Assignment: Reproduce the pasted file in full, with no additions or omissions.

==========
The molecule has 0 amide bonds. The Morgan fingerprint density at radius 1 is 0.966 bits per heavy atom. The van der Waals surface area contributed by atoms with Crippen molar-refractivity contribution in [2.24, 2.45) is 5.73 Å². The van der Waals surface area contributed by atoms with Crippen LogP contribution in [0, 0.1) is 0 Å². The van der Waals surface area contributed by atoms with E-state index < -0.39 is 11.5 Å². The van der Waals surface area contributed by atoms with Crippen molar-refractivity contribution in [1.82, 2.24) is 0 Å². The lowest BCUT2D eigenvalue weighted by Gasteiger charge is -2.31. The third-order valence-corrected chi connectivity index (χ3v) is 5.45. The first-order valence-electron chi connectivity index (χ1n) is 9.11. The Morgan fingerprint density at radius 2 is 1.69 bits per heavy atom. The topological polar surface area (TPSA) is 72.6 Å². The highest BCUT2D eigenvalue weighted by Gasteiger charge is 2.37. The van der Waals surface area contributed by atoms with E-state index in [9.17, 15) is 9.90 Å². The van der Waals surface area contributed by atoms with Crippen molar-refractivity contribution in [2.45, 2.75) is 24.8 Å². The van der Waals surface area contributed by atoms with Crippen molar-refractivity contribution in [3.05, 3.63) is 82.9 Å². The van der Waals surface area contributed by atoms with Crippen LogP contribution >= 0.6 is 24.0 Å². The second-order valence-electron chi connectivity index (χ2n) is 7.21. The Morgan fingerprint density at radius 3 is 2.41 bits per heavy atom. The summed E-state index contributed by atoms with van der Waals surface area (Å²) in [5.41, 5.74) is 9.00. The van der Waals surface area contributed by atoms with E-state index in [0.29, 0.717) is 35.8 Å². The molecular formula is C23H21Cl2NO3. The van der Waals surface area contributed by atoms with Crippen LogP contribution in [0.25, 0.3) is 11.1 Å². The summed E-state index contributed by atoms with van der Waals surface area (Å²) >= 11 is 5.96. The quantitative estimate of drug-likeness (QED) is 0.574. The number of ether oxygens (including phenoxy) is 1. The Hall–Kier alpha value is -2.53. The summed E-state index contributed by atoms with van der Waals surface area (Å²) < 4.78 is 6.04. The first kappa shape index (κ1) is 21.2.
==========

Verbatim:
The molecule has 0 amide bonds. The Morgan fingerprint density at radius 1 is 0.966 bits per heavy atom. The van der Waals surface area contributed by atoms with Crippen molar-refractivity contribution in [2.24, 2.45) is 5.73 Å². The van der Waals surface area contributed by atoms with Crippen LogP contribution in [0, 0.1) is 0 Å². The van der Waals surface area contributed by atoms with E-state index < -0.39 is 11.5 Å². The van der Waals surface area contributed by atoms with Crippen molar-refractivity contribution in [1.82, 2.24) is 0 Å². The lowest BCUT2D eigenvalue weighted by Gasteiger charge is -2.31. The third-order valence-corrected chi connectivity index (χ3v) is 5.45. The first-order valence-electron chi connectivity index (χ1n) is 9.11. The Morgan fingerprint density at radius 2 is 1.69 bits per heavy atom. The topological polar surface area (TPSA) is 72.6 Å². The highest BCUT2D eigenvalue weighted by Gasteiger charge is 2.37. The van der Waals surface area contributed by atoms with E-state index in [9.17, 15) is 9.90 Å². The van der Waals surface area contributed by atoms with Crippen molar-refractivity contribution in [2.45, 2.75) is 24.8 Å². The van der Waals surface area contributed by atoms with Crippen molar-refractivity contribution in [3.05, 3.63) is 82.9 Å². The van der Waals surface area contributed by atoms with Crippen LogP contribution >= 0.6 is 24.0 Å². The second-order valence-electron chi connectivity index (χ2n) is 7.21. The Morgan fingerprint density at radius 3 is 2.41 bits per heavy atom. The summed E-state index contributed by atoms with van der Waals surface area (Å²) in [5.41, 5.74) is 9.00. The van der Waals surface area contributed by atoms with E-state index in [0.29, 0.717) is 35.8 Å². The molecular formula is C23H21Cl2NO3. The van der Waals surface area contributed by atoms with Crippen LogP contribution in [0.25, 0.3) is 11.1 Å². The summed E-state index contributed by atoms with van der Waals surface area (Å²) >= 11 is 5.96. The quantitative estimate of drug-likeness (QED) is 0.574. The number of ether oxygens (including phenoxy) is 1. The Hall–Kier alpha value is -2.53. The summed E-state index contributed by atoms with van der Waals surface area (Å²) < 4.78 is 6.04. The first kappa shape index (κ1) is 21.2.